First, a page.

In this analysis of Cece Bell’s El Deafo, a graphic novel for children, we examine the tension between representations of able-bodiedness and disability in Bell’s narrative of a young girl negotiating family and friendships while experiencing hearing loss. Drawing on recent scholarship in disability studies and feminism, we demonstrate that ability is a characteristic that is not static; it circulates among a number of characters and bodies in the novel. Characters who match normatively abled bodies are at times unable to achieve their goals, while Cece, the protagonist, deploys a range of strategies to negotiate her social world, at times to great effect. El Deafo, in this way, neither idealizes disability nor represents it as something to be overcome. Instead, the novel opens up a space for alternative notions of embodiment.
Alternative Bodies in Cece Bell’s El Deafo
Wendy Smith-D’Arezzo and Janine Holc
María y yo by Miguel and María Gallardo, Arrugas by Paco Roca and Una posibilidad entre mil by Cristina Durán and Miguel Ángel Giner Bou are contemporary Spanish graphic novels that can be considered pathographies. This article shows how they use the metaphor of the journey to deconstruct social representations and challenge preconceived ideas about autism, Alzheimer’s disease and cerebral palsy. By making readers travel to the unknown territory of differences and diseases, these works help them to discover and understand alterity. I also study how the authors use techniques specific to travel guides to explain these disorders, and interrogate the extent to which creating and reading those pathographies can have a curative dimension. This will lead to questioning the concept of the therapeutic journey.
This article explores Paco Roca’s graphic novel La Casa (2015) with attention to the structuring role of architecture at two interrelated levels of analysis. At the level of theme and represented content, the comic employs architecture as a mediator of emotional connections and familial grief. At the level of comics form and visual narrative structure, artistic choices underscore the architectural properties of La Casa’s own construction. Repurposing the notion of ‘iconostasis’ from Andrei Molotiu provides a way of bringing together the reader’s self-directed perusal of the comic’s page and the characters’ self-directed navigation of their grief. The characters’ collaborative construction of a pergola as an architectural addition to their father’s house holds two meanings. It provides a degree of emotional closure, further contributing to the architectural theme of the comic, and it pulls the architectural structure of the work towards a cathartic narrative resolution.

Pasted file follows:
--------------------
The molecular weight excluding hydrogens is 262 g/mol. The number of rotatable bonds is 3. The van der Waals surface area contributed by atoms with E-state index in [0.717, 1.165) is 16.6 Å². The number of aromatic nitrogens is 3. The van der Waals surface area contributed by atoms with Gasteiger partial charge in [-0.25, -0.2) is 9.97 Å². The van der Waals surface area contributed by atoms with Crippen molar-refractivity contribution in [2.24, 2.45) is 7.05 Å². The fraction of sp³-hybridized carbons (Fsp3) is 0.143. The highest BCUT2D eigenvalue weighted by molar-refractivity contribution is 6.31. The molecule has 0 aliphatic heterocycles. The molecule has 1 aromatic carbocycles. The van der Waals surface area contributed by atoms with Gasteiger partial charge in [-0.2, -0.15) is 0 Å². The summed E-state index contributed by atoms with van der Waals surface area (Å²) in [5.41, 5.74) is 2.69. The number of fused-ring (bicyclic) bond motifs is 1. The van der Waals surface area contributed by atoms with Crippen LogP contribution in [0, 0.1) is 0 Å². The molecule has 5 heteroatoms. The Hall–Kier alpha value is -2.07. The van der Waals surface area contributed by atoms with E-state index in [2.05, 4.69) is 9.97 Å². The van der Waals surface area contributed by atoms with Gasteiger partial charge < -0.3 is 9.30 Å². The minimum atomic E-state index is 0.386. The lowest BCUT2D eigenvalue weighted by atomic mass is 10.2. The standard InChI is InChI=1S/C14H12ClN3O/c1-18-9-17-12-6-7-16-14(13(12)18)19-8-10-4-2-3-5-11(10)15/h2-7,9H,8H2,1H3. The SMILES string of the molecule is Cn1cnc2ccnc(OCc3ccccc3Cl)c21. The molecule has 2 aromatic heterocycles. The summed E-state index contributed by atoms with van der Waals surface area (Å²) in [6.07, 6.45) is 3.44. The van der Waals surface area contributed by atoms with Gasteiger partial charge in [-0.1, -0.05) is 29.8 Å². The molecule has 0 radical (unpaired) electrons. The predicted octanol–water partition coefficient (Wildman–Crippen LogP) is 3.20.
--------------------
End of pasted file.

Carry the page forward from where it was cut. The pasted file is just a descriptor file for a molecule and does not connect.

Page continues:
Paco Roca (b. 1969, Valencia) creates stories that tackle the universal through the local. He examines historic and social conflicts through the everyday experiences of his characters, whom he treats with affection, detail and respect. His works explore personal concerns and relationships without falling into melodrama, always looking for a balanced and sober style. Arguably, the most successful aspect of his work is the harmonious, beautiful drawing, which makes it accessible and appealing to a wide audience. As is common in today’s graphic novel, his stories feature losers: characters whose struggle is finally defeated by greater forces but whose trajectory tells us about dignity, friendship and courage. In this interview, we talk about his major graphic novels, and we are given access to his methods of work.
A Lesson to Learn and Remember
This essay analyzes a three-volume graphic novel series titled Kia Ora that was published by Vents d'Ouest between 2007 and 2009. The essay is divided in two parts. In the first part, I show how the series' authors retrace the episode of human zoos in the West through a rigorous historical documentation that allows them to examine the mechanisms of 'monstrification' of the colonized subject. The graphic novel series shows how the shaping of a collective and national identity takes place through the exposition/exhibition of the 'abnormality' or (so-called) monstrosity of the Colonized. The second part of the article discusses the series as a contemporary French popular cultural product. It examines questions such as the extent to which Kia Ora explores the (problematic) colonial past of France, how it represents it, and whether it avoids delving in uncomfortable (forgotten) zones.